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How To Code Urinary Tract Infections For MDS 3.0

Posted by Jennifer Leatherbarrow on May 3, 2016 9:41:01 AM
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Topics: Clinical Consulting

audit.jpgThis blog was published in 2016. To read the up-to-date tips on coding urinary tract infections for MDS 3.0, click here.

When you are determining whether to code a Urinary Tract Infection (UTI) in Section I of the Minimum Data Set (MDS), at first glance it seems pretty straight forward. However there are multiple factors included in the determination. These specific guidelines have been put in place under the direction of the Centers for Disease Control (CDC) for the purpose of gathering study data on the prevalence of UTI in the Long Term Post-Acute Care (LTPAC) setting. Since this information is for research, specific criteria have been set by the CDC.

The resident must fit ALL of the criteria in order to check UTI on the MDS.

The criteria are as follows:

  1. Does the resident have a diagnosis of UTI that has been provided by a physician, nurse practitioner, physician assistant, or clinical nurse specialist or other authorized licensed staff as permitted by state law? Did the resident have a UTI in the last 30 days? Remember that the 30 day look back is calculated from the assessment reference date (ARD) of the assessment.
  2. Is the resident symptomatic of a UTI which may or may not include but not be limited to: fever, urinary symptoms (e.g., peri urethral site burning sensation, frequent urination of small amounts), pain or tenderness in flank, confusion or change in mental status, or change in character of urine (e.g., pyuria)? The question has arisen regarding clarification of the resident with colonized Methicillin-resistant Staphylococcus aureus (MRSA). This is the response from the CDC: “A physician often prescribes empiric antimicrobial therapy for a suspected infection after a culture is obtained, but prior to receiving the culture results. The confirmed diagnosis of UTI will depend on the culture results and other clinical assessment to determine appropriateness and continuation of antimicrobial therapy. This should not be any different, even if the resident is known to be colonized with an antibiotic resistant organism. An appropriate culture will help to ensure the diagnosis of infection is correct, and the appropriate antimicrobial is prescribed to treat the infection. The CDC does not recommend routine antimicrobial treatment for the purposes of attempting to eradicate colonization of MRSA or any other antimicrobial resistant organism.”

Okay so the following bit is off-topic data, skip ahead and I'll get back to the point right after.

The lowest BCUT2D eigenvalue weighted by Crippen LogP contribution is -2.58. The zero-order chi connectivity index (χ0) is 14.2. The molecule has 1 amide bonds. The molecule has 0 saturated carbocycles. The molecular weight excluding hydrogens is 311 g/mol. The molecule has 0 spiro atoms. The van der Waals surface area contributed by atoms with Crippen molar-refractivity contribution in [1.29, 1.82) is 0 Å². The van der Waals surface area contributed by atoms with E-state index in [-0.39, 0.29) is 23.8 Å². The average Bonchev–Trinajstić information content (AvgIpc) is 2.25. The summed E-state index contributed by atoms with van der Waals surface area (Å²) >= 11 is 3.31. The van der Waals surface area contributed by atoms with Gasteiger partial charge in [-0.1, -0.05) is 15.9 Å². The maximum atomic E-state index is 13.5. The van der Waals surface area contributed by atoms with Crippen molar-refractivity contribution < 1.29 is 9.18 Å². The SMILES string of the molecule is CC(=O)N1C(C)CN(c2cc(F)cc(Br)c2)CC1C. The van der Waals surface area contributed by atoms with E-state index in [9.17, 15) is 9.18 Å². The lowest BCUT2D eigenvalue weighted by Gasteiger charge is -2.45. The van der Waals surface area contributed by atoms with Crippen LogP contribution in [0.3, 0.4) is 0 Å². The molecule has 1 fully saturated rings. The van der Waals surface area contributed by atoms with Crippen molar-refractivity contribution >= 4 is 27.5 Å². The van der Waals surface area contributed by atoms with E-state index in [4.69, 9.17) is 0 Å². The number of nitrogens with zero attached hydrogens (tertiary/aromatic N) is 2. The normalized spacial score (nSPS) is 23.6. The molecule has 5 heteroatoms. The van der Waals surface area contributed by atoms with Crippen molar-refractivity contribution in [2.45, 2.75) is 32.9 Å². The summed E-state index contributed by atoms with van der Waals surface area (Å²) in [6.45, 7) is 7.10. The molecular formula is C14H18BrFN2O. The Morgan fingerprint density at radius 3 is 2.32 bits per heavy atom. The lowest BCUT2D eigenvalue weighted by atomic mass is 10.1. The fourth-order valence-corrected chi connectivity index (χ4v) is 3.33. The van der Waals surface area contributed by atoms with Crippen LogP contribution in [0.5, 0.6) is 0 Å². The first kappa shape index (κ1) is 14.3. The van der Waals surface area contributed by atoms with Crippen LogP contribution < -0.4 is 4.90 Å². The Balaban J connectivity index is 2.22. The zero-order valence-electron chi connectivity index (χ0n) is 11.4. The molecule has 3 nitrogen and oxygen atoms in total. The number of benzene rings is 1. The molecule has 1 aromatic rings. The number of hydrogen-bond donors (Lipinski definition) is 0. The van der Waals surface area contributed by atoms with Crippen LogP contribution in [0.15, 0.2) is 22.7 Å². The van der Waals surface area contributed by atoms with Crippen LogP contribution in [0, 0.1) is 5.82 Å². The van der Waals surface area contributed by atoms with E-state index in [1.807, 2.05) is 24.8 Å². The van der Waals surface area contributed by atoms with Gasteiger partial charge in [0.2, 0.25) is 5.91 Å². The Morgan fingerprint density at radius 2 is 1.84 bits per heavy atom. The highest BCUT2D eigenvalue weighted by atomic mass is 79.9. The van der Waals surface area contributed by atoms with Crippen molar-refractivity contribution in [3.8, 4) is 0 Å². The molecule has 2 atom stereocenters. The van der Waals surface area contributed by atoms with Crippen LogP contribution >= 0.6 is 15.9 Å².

3. Does the resident have “significant” laboratory findings? Whether or not the laboratory finding are significant for that resident should be determined by the physician, nurse practitioner, physician assistant, or clinical nurse specialist or other authorized licensed staff as permitted by state law?
  4. Has the resident received medication or treatment for a UTI in the last 30 days? Has the resident been on an antibiotic for the treatment of the confirmed UTI in the last 30 days?

Infection prevention and control guidelines have been published by the CDC’s Healthcare Infection Control Practices Advisory Committee (HICPAC). The release contains recommendations that should be applied in all healthcare settings.

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For more information related to UTIs and many other issues related to infections in LTC, visit the CDC website. For additional help or other questions, contact Richter Healthcare Consultants to request a free consultation.